Bluegill - Big Bluegill

Do you love big bluegill?

http://motherjones.com/blue-marble/2012/03/top-10-polluted-rivers-w...

 

Closest (to me) river on this list is the Delaware .Consider yourselves fortunate if you enjoy successful fishing from a river not on this list . Haven't fished the Delaware in years but still there are some good fish and cleaner sections than perhaps this study suggests.

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Comment by David, aka, "McScruff" on April 2, 2012 at 4:06pm

Well that list sucks major butt, doesn't it?

I'm within a stones throw (15 miles) of the 4th river on the list- the Savannah. The area immediately below Augusta, Ga is where the danger zone starts. The bottom line is that today, most of the heavy contamination has been halted. What remains is the gooey stuff that settled on the bottom over the years. For this reason fish like catfish, bass and other apex predators should not be eaten. The poisons collect in their systems and make them catch and release only.

At the same time, there are still a lot of fish there. Carp are plentiful and many people bow fish for them. Bluegill are ever present. Stripers come up from the sea to breed, and the fishing gets hot around Augusta's 'Lock and Dam' - the last stop for them.

Augusta marks the last navigable water upriver from the coast, the rocky fall line between the low country and the piedmont. A lock and canal system was built here, going as far back as the War of Federal Aggression. Once a major economic center, riverboats came all the way up to Augusta and many factories were built over the decades ... which lead to the pollution.

Interestingly, 5 miles upriver from Augusta, some very good fishing may be found. We have a guy here on BBG, Troy, who pulls monster shell crackers from these waters. The Savannah river in the upcountry was part of a large flood control project going back to the 1940's. A series of dams were built all the way to the upstate of GA/SC, and include their lakes  - names like Hartwell and Clarks Hill/Strom Thurmond.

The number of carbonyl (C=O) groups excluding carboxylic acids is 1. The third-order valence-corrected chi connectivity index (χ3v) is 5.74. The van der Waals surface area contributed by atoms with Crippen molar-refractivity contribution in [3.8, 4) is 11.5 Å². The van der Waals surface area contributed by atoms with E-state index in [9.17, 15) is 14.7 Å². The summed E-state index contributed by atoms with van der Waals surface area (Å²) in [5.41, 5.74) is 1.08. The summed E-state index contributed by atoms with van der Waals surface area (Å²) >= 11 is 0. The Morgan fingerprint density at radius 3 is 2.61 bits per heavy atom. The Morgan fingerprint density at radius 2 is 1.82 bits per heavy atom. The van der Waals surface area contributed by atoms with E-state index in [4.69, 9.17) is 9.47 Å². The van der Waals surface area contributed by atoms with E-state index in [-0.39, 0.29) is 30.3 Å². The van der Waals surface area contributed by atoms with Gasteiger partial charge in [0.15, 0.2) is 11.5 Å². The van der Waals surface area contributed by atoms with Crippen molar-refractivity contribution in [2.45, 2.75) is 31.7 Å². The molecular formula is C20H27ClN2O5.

The waters coming from beneath Clarks Hill Dam, for example, are still fresh and clean upon reaching Augusta. So there is a "dividing line" in the river that the locals recognize. You'll hear the comment, "Fish here - but not THERE!" Oh, you can fish there, but you don't want to eat any but the bluegill.

Comment by John Sheehan on April 2, 2012 at 11:34am

Sorry to hear that Steve .What species live in and also what species are affected the most in the Catawba do you think?

Comment by Steve Crowder on April 2, 2012 at 11:14am

My own employer, Duke Energy has killer my beloved Catawba River with coal pollutant run off. Hopefully the Catawba River Keeper Assoc. (I'm a member of) has made Duke Energy start to clean up this mess. 

Comment by John Sheehan on April 2, 2012 at 10:58am

 

Trout and Salmon, the Canaries in the coal mine.Frogs and Salamanders also . In some cases Crayfish or Crawdads.

Comment by Leo-pomis Humanochirus on April 2, 2012 at 10:38am
Yep. Species like tilapia, gills, cats, and bass. Trouts and salmons are way too sensivitive. However, we do use them to gauge the water quality. When they start to belly up, we have major concern no only for the aquatic population, we also worry for our own health.
Comment by John Sheehan on April 2, 2012 at 10:23am

Some fish are incredible survivors and will adapt well Not that I like pollution at all. Other fish are  more sensitive to pollution,I believe.Trout for instance.

Comment by Leo-pomis Humanochirus on April 2, 2012 at 10:20am

They're not polluted..they're just..just..seasoned. =)

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